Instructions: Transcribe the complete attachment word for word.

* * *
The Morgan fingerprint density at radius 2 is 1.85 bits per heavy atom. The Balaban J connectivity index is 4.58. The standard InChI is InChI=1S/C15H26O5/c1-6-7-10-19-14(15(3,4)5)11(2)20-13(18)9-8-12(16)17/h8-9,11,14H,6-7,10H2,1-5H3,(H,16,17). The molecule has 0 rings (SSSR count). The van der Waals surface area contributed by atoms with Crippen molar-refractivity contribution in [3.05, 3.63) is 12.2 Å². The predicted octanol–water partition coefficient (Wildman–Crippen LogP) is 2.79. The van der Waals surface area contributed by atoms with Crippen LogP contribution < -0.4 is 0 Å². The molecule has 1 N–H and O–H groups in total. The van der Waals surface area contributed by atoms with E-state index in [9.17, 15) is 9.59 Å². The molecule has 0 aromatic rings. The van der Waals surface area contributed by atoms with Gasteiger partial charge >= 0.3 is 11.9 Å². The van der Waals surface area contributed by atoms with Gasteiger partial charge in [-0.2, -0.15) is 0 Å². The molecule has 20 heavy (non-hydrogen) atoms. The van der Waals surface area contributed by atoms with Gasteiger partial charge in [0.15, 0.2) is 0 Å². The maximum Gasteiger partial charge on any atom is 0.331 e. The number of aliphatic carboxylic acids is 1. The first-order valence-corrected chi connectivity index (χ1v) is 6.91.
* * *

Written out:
The Morgan fingerprint density at radius 2 is 1.85 bits per heavy atom. The Balaban J connectivity index is 4.58. The standard InChI is InChI=1S/C15H26O5/c1-6-7-10-19-14(15(3,4)5)11(2)20-13(18)9-8-12(16)17/h8-9,11,14H,6-7,10H2,1-5H3,(H,16,17). The molecule has 0 rings (SSSR count). The van der Waals surface area contributed by atoms with Crippen molar-refractivity contribution in [3.05, 3.63) is 12.2 Å². The predicted octanol–water partition coefficient (Wildman–Crippen LogP) is 2.79. The van der Waals surface area contributed by atoms with Crippen LogP contribution < -0.4 is 0 Å². The molecule has 1 N–H and O–H groups in total. The van der Waals surface area contributed by atoms with E-state index in [9.17, 15) is 9.59 Å². The molecule has 0 aromatic rings. The van der Waals surface area contributed by atoms with Gasteiger partial charge >= 0.3 is 11.9 Å². The van der Waals surface area contributed by atoms with Gasteiger partial charge in [-0.2, -0.15) is 0 Å². The molecule has 20 heavy (non-hydrogen) atoms. The van der Waals surface area contributed by atoms with Gasteiger partial charge in [0.15, 0.2) is 0 Å². The maximum Gasteiger partial charge on any atom is 0.331 e. The number of aliphatic carboxylic acids is 1. The first-order valence-corrected chi connectivity index (χ1v) is 6.91.